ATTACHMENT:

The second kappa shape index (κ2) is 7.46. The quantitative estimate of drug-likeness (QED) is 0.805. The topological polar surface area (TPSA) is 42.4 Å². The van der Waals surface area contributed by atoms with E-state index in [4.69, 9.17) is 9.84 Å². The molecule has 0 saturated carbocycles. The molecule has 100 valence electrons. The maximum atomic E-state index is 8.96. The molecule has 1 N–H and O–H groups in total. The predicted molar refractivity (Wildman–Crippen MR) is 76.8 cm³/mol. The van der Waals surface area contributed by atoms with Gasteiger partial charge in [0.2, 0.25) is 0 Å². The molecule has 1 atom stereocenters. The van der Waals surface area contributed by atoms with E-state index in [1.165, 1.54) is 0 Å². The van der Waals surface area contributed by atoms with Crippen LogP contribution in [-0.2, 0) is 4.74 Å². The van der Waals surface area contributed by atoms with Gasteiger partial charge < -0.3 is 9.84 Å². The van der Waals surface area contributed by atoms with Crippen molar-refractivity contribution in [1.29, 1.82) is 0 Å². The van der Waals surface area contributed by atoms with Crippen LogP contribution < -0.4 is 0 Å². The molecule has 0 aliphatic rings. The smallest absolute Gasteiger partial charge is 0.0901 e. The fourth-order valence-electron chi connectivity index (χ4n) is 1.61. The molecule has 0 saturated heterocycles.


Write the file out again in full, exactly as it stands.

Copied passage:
The second kappa shape index (κ2) is 7.46. The quantitative estimate of drug-likeness (QED) is 0.805. The topological polar surface area (TPSA) is 42.4 Å². The van der Waals surface area contributed by atoms with E-state index in [4.69, 9.17) is 9.84 Å². The molecule has 0 saturated carbocycles. The molecule has 100 valence electrons. The maximum atomic E-state index is 8.96. The molecule has 1 N–H and O–H groups in total. The predicted molar refractivity (Wildman–Crippen MR) is 76.8 cm³/mol. The van der Waals surface area contributed by atoms with Gasteiger partial charge in [0.2, 0.25) is 0 Å². The molecule has 1 atom stereocenters. The van der Waals surface area contributed by atoms with E-state index in [1.165, 1.54) is 0 Å². The van der Waals surface area contributed by atoms with Crippen LogP contribution in [-0.2, 0) is 4.74 Å². The van der Waals surface area contributed by atoms with Gasteiger partial charge < -0.3 is 9.84 Å². The van der Waals surface area contributed by atoms with Crippen molar-refractivity contribution in [1.29, 1.82) is 0 Å². The van der Waals surface area contributed by atoms with Crippen LogP contribution < -0.4 is 0 Å². The molecule has 0 aliphatic rings. The smallest absolute Gasteiger partial charge is 0.0901 e. The fourth-order valence-electron chi connectivity index (χ4n) is 1.61. The molecule has 0 saturated heterocycles.